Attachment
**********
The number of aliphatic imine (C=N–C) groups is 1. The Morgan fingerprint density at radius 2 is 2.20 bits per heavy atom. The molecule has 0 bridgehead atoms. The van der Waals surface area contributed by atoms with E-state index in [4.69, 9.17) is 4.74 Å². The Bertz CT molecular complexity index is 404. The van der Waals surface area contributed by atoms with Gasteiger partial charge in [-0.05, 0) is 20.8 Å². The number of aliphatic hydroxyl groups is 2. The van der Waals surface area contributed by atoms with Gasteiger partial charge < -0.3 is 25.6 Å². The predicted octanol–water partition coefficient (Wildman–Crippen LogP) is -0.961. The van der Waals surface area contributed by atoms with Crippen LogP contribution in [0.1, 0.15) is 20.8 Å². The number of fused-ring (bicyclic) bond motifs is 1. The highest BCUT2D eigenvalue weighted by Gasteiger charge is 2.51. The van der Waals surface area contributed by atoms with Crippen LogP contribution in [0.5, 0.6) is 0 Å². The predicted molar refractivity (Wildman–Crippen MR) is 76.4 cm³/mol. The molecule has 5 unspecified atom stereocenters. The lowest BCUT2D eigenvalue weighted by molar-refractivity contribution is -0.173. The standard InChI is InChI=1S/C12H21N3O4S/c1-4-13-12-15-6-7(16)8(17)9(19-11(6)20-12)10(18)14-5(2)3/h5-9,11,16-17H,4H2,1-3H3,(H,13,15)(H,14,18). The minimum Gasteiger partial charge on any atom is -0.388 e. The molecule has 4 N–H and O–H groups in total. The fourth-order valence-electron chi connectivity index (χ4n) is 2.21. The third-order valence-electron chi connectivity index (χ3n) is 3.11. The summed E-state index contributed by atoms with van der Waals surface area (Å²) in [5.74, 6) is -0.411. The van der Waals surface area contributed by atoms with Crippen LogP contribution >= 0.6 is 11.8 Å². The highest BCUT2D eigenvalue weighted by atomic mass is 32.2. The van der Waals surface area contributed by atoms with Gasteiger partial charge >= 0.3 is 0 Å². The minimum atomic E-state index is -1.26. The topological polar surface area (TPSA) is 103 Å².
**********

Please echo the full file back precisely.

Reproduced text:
The number of aliphatic imine (C=N–C) groups is 1. The Morgan fingerprint density at radius 2 is 2.20 bits per heavy atom. The molecule has 0 bridgehead atoms. The van der Waals surface area contributed by atoms with E-state index in [4.69, 9.17) is 4.74 Å². The Bertz CT molecular complexity index is 404. The van der Waals surface area contributed by atoms with Gasteiger partial charge in [-0.05, 0) is 20.8 Å². The number of aliphatic hydroxyl groups is 2. The van der Waals surface area contributed by atoms with Gasteiger partial charge < -0.3 is 25.6 Å². The predicted octanol–water partition coefficient (Wildman–Crippen LogP) is -0.961. The van der Waals surface area contributed by atoms with Crippen LogP contribution in [0.1, 0.15) is 20.8 Å². The number of fused-ring (bicyclic) bond motifs is 1. The highest BCUT2D eigenvalue weighted by Gasteiger charge is 2.51. The van der Waals surface area contributed by atoms with Crippen LogP contribution in [0.5, 0.6) is 0 Å². The predicted molar refractivity (Wildman–Crippen MR) is 76.4 cm³/mol. The molecule has 5 unspecified atom stereocenters. The lowest BCUT2D eigenvalue weighted by molar-refractivity contribution is -0.173. The standard InChI is InChI=1S/C12H21N3O4S/c1-4-13-12-15-6-7(16)8(17)9(19-11(6)20-12)10(18)14-5(2)3/h5-9,11,16-17H,4H2,1-3H3,(H,13,15)(H,14,18). The minimum Gasteiger partial charge on any atom is -0.388 e. The molecule has 4 N–H and O–H groups in total. The fourth-order valence-electron chi connectivity index (χ4n) is 2.21. The third-order valence-electron chi connectivity index (χ3n) is 3.11. The summed E-state index contributed by atoms with van der Waals surface area (Å²) in [5.74, 6) is -0.411. The van der Waals surface area contributed by atoms with Crippen LogP contribution >= 0.6 is 11.8 Å². The highest BCUT2D eigenvalue weighted by atomic mass is 32.2. The van der Waals surface area contributed by atoms with Gasteiger partial charge >= 0.3 is 0 Å². The minimum atomic E-state index is -1.26. The topological polar surface area (TPSA) is 103 Å².